We all know the Oscars’ real raison d’etre: publicity generation for mostly middlebrow
“prestige pictures”. The nominees are never really the best films of the year, are they?
That said, it’s still a great tradition, one that no one who loves movies can entirely ignore.
“The Curious Case of Benjamin Button”
F. Scott Fitzgerald never expected his short story about a man who ages backwards to
meet celluloid like this. I quite liked it, actually. David Fincher knows how to make a
movie (see “Zodiac”), though there are some problems here: midway through there’s a
sequence about the nature of chance and fate that seems lifted wholesale from the
opening of “Magnolia”. Another minefield: the film is by the screenwriter who did “Forest
Gump”, Eric Roth. His subject is life and death, and though one worries that he actually
enjoys those banal sound-bites peppering his scripts, at his best he gives us honestly
moving moments, of which there are many here. My favorites take place in the still of the
night in an elegant Russian hotel. While guests and staff sleep, Benjamin meets each
night in the lobby with Tilda Swinton. They repair into the kitchen to talk deep into the
night, or to the elegant dining room to share a secret meal. There’s a wonderful sense of
ordinary time suspended. Oh, and the movie’s got Cate Blanchett too, who kills me
every time out.
Don’t get me wrong, I enjoyed it. But I didn’t love, it if I’m honest. Danny Boyle’s film set
in Mumbai is kinetic and colorful, and I like the kid who plays the lead. Boyle is a brilliant
wielder of every aspect of film language, but he doesn’t permit the viewer any will of their
own. It’s too slick, too pat for my taste.
This biopic is as conventional as Gus Van Sant gets. It’s a worthy film, if never quite
transcendent. The recreation of 70’s San Francisco brought back memories for me (we
lived out there while my dad was on sabbatical, in ’77 I think it was; Milk was
assassinated in ‘78). Such intelligent acting from Sean Penn—his range seems quite
limitless. By the way, the 1984 documentary “The Times of Harvey Milk” is essential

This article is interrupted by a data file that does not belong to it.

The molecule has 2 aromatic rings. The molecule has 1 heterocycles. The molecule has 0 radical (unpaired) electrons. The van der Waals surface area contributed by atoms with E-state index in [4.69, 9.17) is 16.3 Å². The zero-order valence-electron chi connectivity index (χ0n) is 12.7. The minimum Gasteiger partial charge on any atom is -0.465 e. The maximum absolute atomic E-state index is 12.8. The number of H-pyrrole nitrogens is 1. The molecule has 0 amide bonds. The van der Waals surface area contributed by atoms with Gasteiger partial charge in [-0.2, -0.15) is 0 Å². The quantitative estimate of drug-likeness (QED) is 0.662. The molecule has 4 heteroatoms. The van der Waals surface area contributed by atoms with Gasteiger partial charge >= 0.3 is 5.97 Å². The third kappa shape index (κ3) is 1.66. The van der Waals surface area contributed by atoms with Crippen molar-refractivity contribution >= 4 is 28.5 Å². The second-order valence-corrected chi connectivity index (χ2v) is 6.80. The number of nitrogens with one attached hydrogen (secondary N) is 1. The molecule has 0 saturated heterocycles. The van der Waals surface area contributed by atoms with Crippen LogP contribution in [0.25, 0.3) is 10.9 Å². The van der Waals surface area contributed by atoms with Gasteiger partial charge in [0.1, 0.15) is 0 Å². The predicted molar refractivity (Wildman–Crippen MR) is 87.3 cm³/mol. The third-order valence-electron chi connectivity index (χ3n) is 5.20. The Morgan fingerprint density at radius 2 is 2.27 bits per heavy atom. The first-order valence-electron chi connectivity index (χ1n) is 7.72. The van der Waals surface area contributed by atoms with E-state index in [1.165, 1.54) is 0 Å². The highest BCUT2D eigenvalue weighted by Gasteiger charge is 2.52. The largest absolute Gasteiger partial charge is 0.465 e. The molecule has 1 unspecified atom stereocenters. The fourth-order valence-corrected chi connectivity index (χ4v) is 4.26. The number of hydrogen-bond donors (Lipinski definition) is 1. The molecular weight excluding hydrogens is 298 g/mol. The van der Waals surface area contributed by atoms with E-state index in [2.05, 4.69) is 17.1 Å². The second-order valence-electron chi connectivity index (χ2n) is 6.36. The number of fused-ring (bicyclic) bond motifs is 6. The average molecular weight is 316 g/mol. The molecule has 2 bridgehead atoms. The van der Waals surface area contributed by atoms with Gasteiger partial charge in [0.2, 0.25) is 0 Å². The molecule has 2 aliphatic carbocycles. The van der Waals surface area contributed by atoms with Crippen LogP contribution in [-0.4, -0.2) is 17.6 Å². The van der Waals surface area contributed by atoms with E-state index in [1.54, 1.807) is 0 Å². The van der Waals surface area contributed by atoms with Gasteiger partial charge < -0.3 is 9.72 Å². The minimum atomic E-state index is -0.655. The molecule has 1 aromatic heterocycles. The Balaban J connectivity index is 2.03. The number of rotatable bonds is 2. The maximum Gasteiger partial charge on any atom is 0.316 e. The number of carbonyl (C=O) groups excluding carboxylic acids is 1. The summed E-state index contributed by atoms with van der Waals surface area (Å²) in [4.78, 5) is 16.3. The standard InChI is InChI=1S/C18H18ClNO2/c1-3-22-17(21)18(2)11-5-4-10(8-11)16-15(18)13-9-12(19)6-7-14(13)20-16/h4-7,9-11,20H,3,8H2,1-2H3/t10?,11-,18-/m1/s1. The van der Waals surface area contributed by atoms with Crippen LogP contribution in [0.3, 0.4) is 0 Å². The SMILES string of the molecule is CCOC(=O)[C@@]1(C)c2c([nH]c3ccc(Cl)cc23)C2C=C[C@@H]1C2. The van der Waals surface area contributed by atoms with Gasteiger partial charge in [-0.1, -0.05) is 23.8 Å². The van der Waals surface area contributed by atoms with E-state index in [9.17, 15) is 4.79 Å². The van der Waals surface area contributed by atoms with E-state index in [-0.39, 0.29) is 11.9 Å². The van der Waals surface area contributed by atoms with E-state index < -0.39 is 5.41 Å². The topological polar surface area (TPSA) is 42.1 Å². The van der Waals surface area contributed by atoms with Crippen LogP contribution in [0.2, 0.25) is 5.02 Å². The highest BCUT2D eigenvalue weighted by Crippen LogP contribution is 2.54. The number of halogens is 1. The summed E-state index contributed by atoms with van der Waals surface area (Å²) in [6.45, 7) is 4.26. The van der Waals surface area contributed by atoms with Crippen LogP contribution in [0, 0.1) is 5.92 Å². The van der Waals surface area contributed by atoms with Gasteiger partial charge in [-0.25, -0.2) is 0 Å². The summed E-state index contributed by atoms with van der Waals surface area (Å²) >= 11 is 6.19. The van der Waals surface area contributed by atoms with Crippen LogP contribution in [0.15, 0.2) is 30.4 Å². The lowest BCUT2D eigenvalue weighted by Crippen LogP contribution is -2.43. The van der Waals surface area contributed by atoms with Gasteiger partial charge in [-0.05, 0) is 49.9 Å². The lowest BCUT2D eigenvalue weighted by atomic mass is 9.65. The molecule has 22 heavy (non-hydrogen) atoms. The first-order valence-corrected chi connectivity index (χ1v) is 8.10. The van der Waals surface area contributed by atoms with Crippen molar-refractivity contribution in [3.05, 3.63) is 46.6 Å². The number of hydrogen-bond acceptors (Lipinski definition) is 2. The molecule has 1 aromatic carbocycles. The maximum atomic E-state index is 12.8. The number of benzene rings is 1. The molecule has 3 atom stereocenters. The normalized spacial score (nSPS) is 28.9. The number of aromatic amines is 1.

Aside from the performances, it’s valuable for illustrating a key idea of film theory: the
“secret power” of the close-up (as Balazs put it), which creates its own sets of meaning.
And though a Nixon supporter complains in the film about the close-up’s “reductive
power”, the way it simplifies, the fact is that when the final Frost interview goes out on
TV the truth is there for all to see: it’s in the eyes of Frank Langella as Nixon, the sweat
on his upper lip. Whatever his words might have been, the close-up told the real story.
A few years ago Kate Winslett guest-starred on an episode of “Extras”, Ricky Gervais’
wickedly satiric sitcom about celebrity: playing a twisted version of herself shooting a
Holocaust movie, she confides to an astonished extra on the set who has commended
her for using her profile to keep the memory alive, “God, I’m not doing it for that…no, I’m
doing it because I’ve noticed that if you do a film about the Holocaust, you’re guaranteed
an Oscar.” Brilliant! I really want her to win best actress on Sunday, not least for being
willing to do a scene like that, which is now of course doubly ironic.
In “The Reader” Winslett stars as a woman with secrets in late 50s Germany; she
initiates a teen into sex while he initiates her into literature (it is her idea that he read to
her). Though problematic and at times clumsy, “The Reader” is the nominee that most
stimulated me to think about its ideas, including the mind-boggler that non-evil people
abetted the Holocaust. You could debate whether that’s even a valid proposition, but it’s
conducive to critical thought to ponder whether ordinary Germans who went along were
so different from us, for whom making a living and getting through day-to-day life tends
to trump morals in all kinds of small or large ways that we learn to live with. And then
there’s a wordless sequence where the young man visits Auschwitz: it is a quietly
devastating scene, but you could argue that of course footage of the camps can’t help
but be devastating, and furthermore that to use it to give a movie gravitas—maybe even
to help you win awards—is exploitive and maybe even obscene. I think that would be to
miss the point in this case: this film needed to take us there, as if to say, remember what
we’re talking about when we talk about the Holocaust. To see the negation of the life
force in contrast to how alive the woman with secrets once made him feel.
- Feb 18, 2009